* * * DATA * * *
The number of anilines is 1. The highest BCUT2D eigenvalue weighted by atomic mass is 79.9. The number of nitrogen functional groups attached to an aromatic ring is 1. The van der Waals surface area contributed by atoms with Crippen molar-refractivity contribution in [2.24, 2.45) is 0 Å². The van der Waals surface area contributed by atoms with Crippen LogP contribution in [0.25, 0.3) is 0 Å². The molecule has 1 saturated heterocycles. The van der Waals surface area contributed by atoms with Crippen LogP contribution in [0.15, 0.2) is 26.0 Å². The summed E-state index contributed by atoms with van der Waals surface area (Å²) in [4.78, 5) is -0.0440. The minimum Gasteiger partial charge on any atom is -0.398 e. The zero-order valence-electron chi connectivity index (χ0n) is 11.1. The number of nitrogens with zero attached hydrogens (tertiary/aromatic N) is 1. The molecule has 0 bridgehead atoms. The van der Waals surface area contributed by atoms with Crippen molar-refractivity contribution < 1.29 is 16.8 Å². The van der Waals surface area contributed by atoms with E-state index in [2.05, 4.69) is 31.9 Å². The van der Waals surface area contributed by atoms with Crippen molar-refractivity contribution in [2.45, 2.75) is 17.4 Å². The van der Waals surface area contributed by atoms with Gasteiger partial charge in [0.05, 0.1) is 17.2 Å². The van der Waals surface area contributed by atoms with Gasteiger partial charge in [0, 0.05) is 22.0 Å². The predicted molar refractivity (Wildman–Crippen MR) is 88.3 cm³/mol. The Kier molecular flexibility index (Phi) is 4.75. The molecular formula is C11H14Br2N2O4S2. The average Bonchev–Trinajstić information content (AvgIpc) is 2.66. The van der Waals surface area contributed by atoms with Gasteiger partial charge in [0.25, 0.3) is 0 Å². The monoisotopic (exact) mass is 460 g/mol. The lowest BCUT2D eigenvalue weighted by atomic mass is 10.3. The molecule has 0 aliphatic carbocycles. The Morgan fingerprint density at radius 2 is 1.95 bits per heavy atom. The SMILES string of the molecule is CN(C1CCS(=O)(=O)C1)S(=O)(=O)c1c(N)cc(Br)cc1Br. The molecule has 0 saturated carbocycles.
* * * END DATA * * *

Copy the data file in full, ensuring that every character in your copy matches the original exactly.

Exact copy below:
The number of anilines is 1. The highest BCUT2D eigenvalue weighted by atomic mass is 79.9. The number of nitrogen functional groups attached to an aromatic ring is 1. The van der Waals surface area contributed by atoms with Crippen molar-refractivity contribution in [2.24, 2.45) is 0 Å². The van der Waals surface area contributed by atoms with Crippen LogP contribution in [0.25, 0.3) is 0 Å². The molecule has 1 saturated heterocycles. The van der Waals surface area contributed by atoms with Crippen LogP contribution in [0.15, 0.2) is 26.0 Å². The summed E-state index contributed by atoms with van der Waals surface area (Å²) in [4.78, 5) is -0.0440. The minimum Gasteiger partial charge on any atom is -0.398 e. The zero-order valence-electron chi connectivity index (χ0n) is 11.1. The number of nitrogens with zero attached hydrogens (tertiary/aromatic N) is 1. The molecule has 0 bridgehead atoms. The van der Waals surface area contributed by atoms with Crippen molar-refractivity contribution < 1.29 is 16.8 Å². The van der Waals surface area contributed by atoms with E-state index in [2.05, 4.69) is 31.9 Å². The van der Waals surface area contributed by atoms with Crippen molar-refractivity contribution in [2.45, 2.75) is 17.4 Å². The van der Waals surface area contributed by atoms with Gasteiger partial charge in [0.05, 0.1) is 17.2 Å². The van der Waals surface area contributed by atoms with Gasteiger partial charge in [0, 0.05) is 22.0 Å². The predicted molar refractivity (Wildman–Crippen MR) is 88.3 cm³/mol. The Kier molecular flexibility index (Phi) is 4.75. The molecular formula is C11H14Br2N2O4S2. The average Bonchev–Trinajstić information content (AvgIpc) is 2.66. The van der Waals surface area contributed by atoms with Gasteiger partial charge in [0.25, 0.3) is 0 Å². The monoisotopic (exact) mass is 460 g/mol. The lowest BCUT2D eigenvalue weighted by atomic mass is 10.3. The molecule has 0 aliphatic carbocycles. The Morgan fingerprint density at radius 2 is 1.95 bits per heavy atom. The SMILES string of the molecule is CN(C1CCS(=O)(=O)C1)S(=O)(=O)c1c(N)cc(Br)cc1Br. The molecule has 0 saturated carbocycles.